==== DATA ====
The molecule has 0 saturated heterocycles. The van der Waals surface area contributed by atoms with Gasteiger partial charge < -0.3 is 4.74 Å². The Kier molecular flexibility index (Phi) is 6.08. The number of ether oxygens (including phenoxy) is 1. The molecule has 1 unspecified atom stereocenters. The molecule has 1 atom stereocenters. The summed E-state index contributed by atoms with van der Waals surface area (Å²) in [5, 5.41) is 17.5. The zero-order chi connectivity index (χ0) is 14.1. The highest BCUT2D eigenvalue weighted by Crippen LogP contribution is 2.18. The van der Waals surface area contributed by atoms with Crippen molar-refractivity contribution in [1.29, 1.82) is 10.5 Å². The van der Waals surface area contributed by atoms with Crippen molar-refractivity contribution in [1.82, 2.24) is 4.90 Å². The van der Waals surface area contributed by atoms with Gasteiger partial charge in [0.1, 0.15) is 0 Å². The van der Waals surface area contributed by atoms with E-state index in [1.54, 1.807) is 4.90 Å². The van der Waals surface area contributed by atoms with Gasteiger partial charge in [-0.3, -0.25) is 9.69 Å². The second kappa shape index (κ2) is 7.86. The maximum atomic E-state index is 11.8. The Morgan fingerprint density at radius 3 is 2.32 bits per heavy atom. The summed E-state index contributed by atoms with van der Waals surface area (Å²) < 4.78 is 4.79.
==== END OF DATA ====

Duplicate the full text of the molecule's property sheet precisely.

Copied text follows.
The molecule has 0 saturated heterocycles. The van der Waals surface area contributed by atoms with Gasteiger partial charge < -0.3 is 4.74 Å². The Kier molecular flexibility index (Phi) is 6.08. The number of ether oxygens (including phenoxy) is 1. The molecule has 1 unspecified atom stereocenters. The molecule has 1 atom stereocenters. The summed E-state index contributed by atoms with van der Waals surface area (Å²) in [5, 5.41) is 17.5. The zero-order chi connectivity index (χ0) is 14.1. The highest BCUT2D eigenvalue weighted by Crippen LogP contribution is 2.18. The van der Waals surface area contributed by atoms with Crippen molar-refractivity contribution in [1.29, 1.82) is 10.5 Å². The van der Waals surface area contributed by atoms with Crippen molar-refractivity contribution in [1.82, 2.24) is 4.90 Å². The van der Waals surface area contributed by atoms with Gasteiger partial charge in [0.1, 0.15) is 0 Å². The van der Waals surface area contributed by atoms with E-state index in [1.54, 1.807) is 4.90 Å². The van der Waals surface area contributed by atoms with Gasteiger partial charge in [-0.3, -0.25) is 9.69 Å². The second kappa shape index (κ2) is 7.86. The maximum atomic E-state index is 11.8. The Morgan fingerprint density at radius 3 is 2.32 bits per heavy atom. The summed E-state index contributed by atoms with van der Waals surface area (Å²) < 4.78 is 4.79.